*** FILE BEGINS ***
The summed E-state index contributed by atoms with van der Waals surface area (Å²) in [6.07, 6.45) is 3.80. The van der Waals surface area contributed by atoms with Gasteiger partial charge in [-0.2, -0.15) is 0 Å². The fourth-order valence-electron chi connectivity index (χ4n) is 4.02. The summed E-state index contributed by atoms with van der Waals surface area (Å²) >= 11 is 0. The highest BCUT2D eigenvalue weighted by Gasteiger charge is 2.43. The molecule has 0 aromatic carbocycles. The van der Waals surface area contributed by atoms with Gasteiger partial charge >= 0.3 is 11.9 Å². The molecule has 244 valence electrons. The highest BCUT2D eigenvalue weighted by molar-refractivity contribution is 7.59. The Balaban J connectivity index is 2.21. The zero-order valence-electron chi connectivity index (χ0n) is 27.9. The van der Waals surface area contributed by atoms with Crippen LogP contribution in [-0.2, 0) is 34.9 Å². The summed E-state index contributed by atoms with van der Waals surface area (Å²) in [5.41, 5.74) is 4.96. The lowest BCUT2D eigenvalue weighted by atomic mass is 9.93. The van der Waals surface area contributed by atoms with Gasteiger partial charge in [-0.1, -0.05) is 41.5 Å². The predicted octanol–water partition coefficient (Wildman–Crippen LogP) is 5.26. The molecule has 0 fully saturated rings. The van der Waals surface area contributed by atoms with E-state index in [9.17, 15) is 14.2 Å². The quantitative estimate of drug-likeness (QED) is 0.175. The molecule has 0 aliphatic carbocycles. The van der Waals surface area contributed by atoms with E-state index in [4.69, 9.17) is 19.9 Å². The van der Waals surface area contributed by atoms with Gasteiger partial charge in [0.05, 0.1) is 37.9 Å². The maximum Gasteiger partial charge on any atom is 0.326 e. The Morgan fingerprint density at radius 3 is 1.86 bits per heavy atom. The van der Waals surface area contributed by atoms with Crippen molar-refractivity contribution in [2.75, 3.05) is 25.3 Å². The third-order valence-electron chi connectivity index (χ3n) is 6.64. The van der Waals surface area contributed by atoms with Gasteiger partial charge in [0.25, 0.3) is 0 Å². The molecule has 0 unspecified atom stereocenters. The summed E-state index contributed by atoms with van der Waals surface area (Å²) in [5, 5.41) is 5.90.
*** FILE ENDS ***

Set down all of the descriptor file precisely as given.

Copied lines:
The summed E-state index contributed by atoms with van der Waals surface area (Å²) in [6.07, 6.45) is 3.80. The van der Waals surface area contributed by atoms with Gasteiger partial charge in [-0.2, -0.15) is 0 Å². The fourth-order valence-electron chi connectivity index (χ4n) is 4.02. The summed E-state index contributed by atoms with van der Waals surface area (Å²) >= 11 is 0. The highest BCUT2D eigenvalue weighted by Gasteiger charge is 2.43. The molecule has 0 aromatic carbocycles. The van der Waals surface area contributed by atoms with Gasteiger partial charge >= 0.3 is 11.9 Å². The molecule has 244 valence electrons. The highest BCUT2D eigenvalue weighted by molar-refractivity contribution is 7.59. The Balaban J connectivity index is 2.21. The zero-order valence-electron chi connectivity index (χ0n) is 27.9. The van der Waals surface area contributed by atoms with Crippen LogP contribution in [-0.2, 0) is 34.9 Å². The summed E-state index contributed by atoms with van der Waals surface area (Å²) in [5.41, 5.74) is 4.96. The lowest BCUT2D eigenvalue weighted by atomic mass is 9.93. The van der Waals surface area contributed by atoms with Gasteiger partial charge in [-0.1, -0.05) is 41.5 Å². The predicted octanol–water partition coefficient (Wildman–Crippen LogP) is 5.26. The molecule has 0 fully saturated rings. The van der Waals surface area contributed by atoms with E-state index in [9.17, 15) is 14.2 Å². The quantitative estimate of drug-likeness (QED) is 0.175. The molecule has 0 aliphatic carbocycles. The van der Waals surface area contributed by atoms with E-state index in [4.69, 9.17) is 19.9 Å². The van der Waals surface area contributed by atoms with Gasteiger partial charge in [0.05, 0.1) is 37.9 Å². The maximum Gasteiger partial charge on any atom is 0.326 e. The Morgan fingerprint density at radius 3 is 1.86 bits per heavy atom. The van der Waals surface area contributed by atoms with Crippen molar-refractivity contribution in [2.75, 3.05) is 25.3 Å². The third-order valence-electron chi connectivity index (χ3n) is 6.64. The van der Waals surface area contributed by atoms with Gasteiger partial charge in [0.25, 0.3) is 0 Å². The molecule has 0 unspecified atom stereocenters. The summed E-state index contributed by atoms with van der Waals surface area (Å²) in [5, 5.41) is 5.90.